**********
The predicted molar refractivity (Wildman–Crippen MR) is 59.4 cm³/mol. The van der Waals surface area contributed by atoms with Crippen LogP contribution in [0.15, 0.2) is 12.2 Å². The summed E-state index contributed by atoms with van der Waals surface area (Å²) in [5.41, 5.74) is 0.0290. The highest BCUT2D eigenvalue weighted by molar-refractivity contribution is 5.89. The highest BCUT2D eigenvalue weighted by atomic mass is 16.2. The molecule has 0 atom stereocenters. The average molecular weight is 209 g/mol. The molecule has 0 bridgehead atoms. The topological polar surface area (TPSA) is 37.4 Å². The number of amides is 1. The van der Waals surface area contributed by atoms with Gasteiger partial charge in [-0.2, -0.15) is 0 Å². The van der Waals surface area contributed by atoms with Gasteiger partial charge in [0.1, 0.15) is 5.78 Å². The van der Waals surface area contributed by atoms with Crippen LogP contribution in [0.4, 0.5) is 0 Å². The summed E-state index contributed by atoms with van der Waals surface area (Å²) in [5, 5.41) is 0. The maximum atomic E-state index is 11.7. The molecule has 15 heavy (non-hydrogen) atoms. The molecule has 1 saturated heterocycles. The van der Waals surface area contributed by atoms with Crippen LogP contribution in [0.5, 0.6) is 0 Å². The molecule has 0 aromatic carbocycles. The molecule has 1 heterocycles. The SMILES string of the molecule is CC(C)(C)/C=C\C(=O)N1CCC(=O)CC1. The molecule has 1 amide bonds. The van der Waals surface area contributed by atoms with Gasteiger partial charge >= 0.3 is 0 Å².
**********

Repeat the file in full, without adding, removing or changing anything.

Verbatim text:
The predicted molar refractivity (Wildman–Crippen MR) is 59.4 cm³/mol. The van der Waals surface area contributed by atoms with Crippen LogP contribution in [0.15, 0.2) is 12.2 Å². The summed E-state index contributed by atoms with van der Waals surface area (Å²) in [5.41, 5.74) is 0.0290. The highest BCUT2D eigenvalue weighted by molar-refractivity contribution is 5.89. The highest BCUT2D eigenvalue weighted by atomic mass is 16.2. The molecule has 0 atom stereocenters. The average molecular weight is 209 g/mol. The molecule has 0 bridgehead atoms. The topological polar surface area (TPSA) is 37.4 Å². The number of amides is 1. The van der Waals surface area contributed by atoms with Gasteiger partial charge in [-0.2, -0.15) is 0 Å². The van der Waals surface area contributed by atoms with Gasteiger partial charge in [0.1, 0.15) is 5.78 Å². The van der Waals surface area contributed by atoms with Crippen LogP contribution in [0.4, 0.5) is 0 Å². The summed E-state index contributed by atoms with van der Waals surface area (Å²) in [5, 5.41) is 0. The maximum atomic E-state index is 11.7. The molecule has 15 heavy (non-hydrogen) atoms. The molecule has 1 saturated heterocycles. The van der Waals surface area contributed by atoms with Crippen LogP contribution in [0.5, 0.6) is 0 Å². The molecule has 0 aromatic carbocycles. The molecule has 1 heterocycles. The SMILES string of the molecule is CC(C)(C)/C=C\C(=O)N1CCC(=O)CC1. The molecule has 1 amide bonds. The van der Waals surface area contributed by atoms with Gasteiger partial charge >= 0.3 is 0 Å².